The narrative starts at Uruvi’s swayamvar; Karna is already a part of the dushta chathushtayam (the four examples of evil men), the others being Shakuni, Duryodhana and Dushasana. He has already faced public ridicule twice – once at the archery tournament in Hastinapur and then again at Draupadi’s swayamvar, for being a charioteer’s son and born in a low caste.
The Pandavas have faced exile once and have now returned to claim their half of the kingdom. From here onwards, the story unfolds through the eyes of Uruvi, who chooses Karna over Arjuna, her childhood friend, at a scandalous swayamvar.
The tale explores, through Uruvi, the multiple facets of Karna, the father, the son, the husband, the friend, the king; the epitome of moral righteousness, who made all the wrong decisions, owing to his loyalty to Duryodhana, to whom he is indebted for life. Duryodhana accepts him and gives him his due recognition, when the entire world chides him. The passage where Karna explains to Uruvi, why Duryodhana is what he is, leaves you wondering whether a person can really be classified as good or bad; “Duryodhana was doomed before he was even born…he was born a child of hatred and lives to hate...” The love-hate relationship between Karna and Draupadi, his devotion and respect for Krishna, his hatred for Shakuni, his loyalty to Duryodhana are explained as never before.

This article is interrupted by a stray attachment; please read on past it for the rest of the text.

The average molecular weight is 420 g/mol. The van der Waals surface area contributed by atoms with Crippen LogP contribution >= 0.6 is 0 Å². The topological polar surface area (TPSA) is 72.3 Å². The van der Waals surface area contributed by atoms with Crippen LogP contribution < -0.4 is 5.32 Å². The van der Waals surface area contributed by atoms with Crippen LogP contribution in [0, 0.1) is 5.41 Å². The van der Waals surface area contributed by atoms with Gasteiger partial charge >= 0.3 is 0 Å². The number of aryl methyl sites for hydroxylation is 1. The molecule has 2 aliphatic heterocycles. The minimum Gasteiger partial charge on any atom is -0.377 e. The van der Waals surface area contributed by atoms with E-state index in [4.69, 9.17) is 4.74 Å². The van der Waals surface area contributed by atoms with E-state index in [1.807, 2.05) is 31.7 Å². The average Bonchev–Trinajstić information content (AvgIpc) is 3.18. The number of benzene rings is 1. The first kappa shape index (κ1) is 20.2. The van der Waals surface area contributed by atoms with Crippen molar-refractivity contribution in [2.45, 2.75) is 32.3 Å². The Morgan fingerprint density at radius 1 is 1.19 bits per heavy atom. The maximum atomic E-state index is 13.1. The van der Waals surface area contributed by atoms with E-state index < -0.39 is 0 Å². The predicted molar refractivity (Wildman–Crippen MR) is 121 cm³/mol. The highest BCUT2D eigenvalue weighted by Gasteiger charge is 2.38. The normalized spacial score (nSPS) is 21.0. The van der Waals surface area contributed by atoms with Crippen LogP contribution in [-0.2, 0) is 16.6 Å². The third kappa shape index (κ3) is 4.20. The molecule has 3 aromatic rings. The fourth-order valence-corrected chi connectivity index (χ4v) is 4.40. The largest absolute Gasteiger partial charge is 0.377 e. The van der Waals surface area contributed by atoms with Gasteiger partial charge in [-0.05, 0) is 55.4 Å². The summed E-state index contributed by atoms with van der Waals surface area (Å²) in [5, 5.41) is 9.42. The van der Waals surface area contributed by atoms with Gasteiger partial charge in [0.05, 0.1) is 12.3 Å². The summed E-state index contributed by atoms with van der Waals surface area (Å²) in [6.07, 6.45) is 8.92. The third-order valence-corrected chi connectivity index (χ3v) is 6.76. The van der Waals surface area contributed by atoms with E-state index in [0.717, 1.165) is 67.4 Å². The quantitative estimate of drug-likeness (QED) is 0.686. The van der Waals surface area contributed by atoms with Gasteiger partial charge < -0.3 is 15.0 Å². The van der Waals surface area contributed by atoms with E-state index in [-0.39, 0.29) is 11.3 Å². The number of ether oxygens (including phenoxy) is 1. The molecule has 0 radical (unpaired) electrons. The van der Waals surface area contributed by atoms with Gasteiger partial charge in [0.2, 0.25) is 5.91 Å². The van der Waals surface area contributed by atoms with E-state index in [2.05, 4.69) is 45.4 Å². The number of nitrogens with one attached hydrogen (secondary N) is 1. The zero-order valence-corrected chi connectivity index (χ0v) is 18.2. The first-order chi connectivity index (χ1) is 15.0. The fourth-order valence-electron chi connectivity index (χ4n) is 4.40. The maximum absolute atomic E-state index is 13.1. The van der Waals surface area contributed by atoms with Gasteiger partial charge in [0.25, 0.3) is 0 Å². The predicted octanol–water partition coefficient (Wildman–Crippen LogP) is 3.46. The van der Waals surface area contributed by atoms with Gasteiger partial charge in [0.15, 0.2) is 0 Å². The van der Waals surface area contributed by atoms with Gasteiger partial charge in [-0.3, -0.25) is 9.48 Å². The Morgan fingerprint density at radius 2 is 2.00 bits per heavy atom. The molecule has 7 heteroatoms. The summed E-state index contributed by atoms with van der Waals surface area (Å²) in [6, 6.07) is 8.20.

Uruvi, passionately in love with Karna, and with a wit and intelligence to match the stalwarts of the Kuru kingdom, has to reconcile herself to being the “outcast’s queen”. But after the Rajasuya yagna, she is faced with a new challenge – torn between her love for Karna and her own sense of morality, she is unable to forgive Karna for his transgression after the game of dice in ordering the disrobing of Draupadi and calling her a whore, even when everyone else, including Draupadi, has forgiven him. Filled with a sense of foreboding, she makes a last attempt to change Karna’s loyalties before resigning herself to face the worst.
Karna’s Wife is a must-read for anyone who likes mythology, and Uruvi’s outspoken and ’ahead of her times’ character is one with which most Indian women today will easily identify.
(This review was first published on Women’s Web)
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